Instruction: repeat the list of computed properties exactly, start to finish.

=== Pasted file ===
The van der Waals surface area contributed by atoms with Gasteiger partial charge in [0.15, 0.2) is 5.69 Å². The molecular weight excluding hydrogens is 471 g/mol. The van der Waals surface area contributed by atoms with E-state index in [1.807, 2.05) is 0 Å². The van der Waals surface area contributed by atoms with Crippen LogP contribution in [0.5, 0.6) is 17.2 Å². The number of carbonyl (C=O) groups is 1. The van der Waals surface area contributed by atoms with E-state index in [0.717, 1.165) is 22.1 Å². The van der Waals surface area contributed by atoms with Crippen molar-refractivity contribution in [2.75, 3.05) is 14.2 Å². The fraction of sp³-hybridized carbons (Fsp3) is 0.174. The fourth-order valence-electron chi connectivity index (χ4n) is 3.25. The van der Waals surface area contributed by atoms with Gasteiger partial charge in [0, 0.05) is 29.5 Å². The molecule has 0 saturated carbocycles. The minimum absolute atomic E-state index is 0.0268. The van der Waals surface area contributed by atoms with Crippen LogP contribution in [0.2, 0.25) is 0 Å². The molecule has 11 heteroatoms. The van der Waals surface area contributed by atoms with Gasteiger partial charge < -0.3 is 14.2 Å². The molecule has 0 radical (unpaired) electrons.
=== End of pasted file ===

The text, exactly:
The van der Waals surface area contributed by atoms with Gasteiger partial charge in [0.15, 0.2) is 5.69 Å². The molecular weight excluding hydrogens is 471 g/mol. The van der Waals surface area contributed by atoms with E-state index in [1.807, 2.05) is 0 Å². The van der Waals surface area contributed by atoms with Crippen LogP contribution in [0.5, 0.6) is 17.2 Å². The number of carbonyl (C=O) groups is 1. The van der Waals surface area contributed by atoms with E-state index in [0.717, 1.165) is 22.1 Å². The van der Waals surface area contributed by atoms with Crippen molar-refractivity contribution in [2.75, 3.05) is 14.2 Å². The fraction of sp³-hybridized carbons (Fsp3) is 0.174. The fourth-order valence-electron chi connectivity index (χ4n) is 3.25. The van der Waals surface area contributed by atoms with Gasteiger partial charge in [0, 0.05) is 29.5 Å². The molecule has 0 saturated carbocycles. The minimum absolute atomic E-state index is 0.0268. The van der Waals surface area contributed by atoms with Crippen LogP contribution in [0.2, 0.25) is 0 Å². The molecule has 11 heteroatoms. The van der Waals surface area contributed by atoms with Gasteiger partial charge < -0.3 is 14.2 Å². The molecule has 0 radical (unpaired) electrons.